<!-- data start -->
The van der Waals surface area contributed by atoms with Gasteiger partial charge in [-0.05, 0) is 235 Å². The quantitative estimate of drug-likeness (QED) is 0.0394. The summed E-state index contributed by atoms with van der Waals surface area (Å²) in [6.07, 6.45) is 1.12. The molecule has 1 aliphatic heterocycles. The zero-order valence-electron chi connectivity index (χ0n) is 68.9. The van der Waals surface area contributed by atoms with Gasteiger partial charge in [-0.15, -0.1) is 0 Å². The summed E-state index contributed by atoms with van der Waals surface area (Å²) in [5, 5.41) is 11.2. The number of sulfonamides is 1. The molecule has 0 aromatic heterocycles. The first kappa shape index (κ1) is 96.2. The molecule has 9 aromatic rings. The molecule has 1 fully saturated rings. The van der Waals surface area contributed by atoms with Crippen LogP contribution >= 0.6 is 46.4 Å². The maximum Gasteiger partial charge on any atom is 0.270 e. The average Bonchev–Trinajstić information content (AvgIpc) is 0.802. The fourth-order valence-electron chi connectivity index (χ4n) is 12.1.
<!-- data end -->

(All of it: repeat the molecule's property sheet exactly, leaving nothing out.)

The van der Waals surface area contributed by atoms with Gasteiger partial charge in [-0.05, 0) is 235 Å². The quantitative estimate of drug-likeness (QED) is 0.0394. The summed E-state index contributed by atoms with van der Waals surface area (Å²) in [6.07, 6.45) is 1.12. The molecule has 1 aliphatic heterocycles. The zero-order valence-electron chi connectivity index (χ0n) is 68.9. The van der Waals surface area contributed by atoms with Gasteiger partial charge in [-0.15, -0.1) is 0 Å². The summed E-state index contributed by atoms with van der Waals surface area (Å²) in [5, 5.41) is 11.2. The number of sulfonamides is 1. The molecule has 0 aromatic heterocycles. The first kappa shape index (κ1) is 96.2. The molecule has 9 aromatic rings. The molecule has 1 fully saturated rings. The van der Waals surface area contributed by atoms with Crippen LogP contribution >= 0.6 is 46.4 Å². The maximum Gasteiger partial charge on any atom is 0.270 e. The average Bonchev–Trinajstić information content (AvgIpc) is 0.802. The fourth-order valence-electron chi connectivity index (χ4n) is 12.1.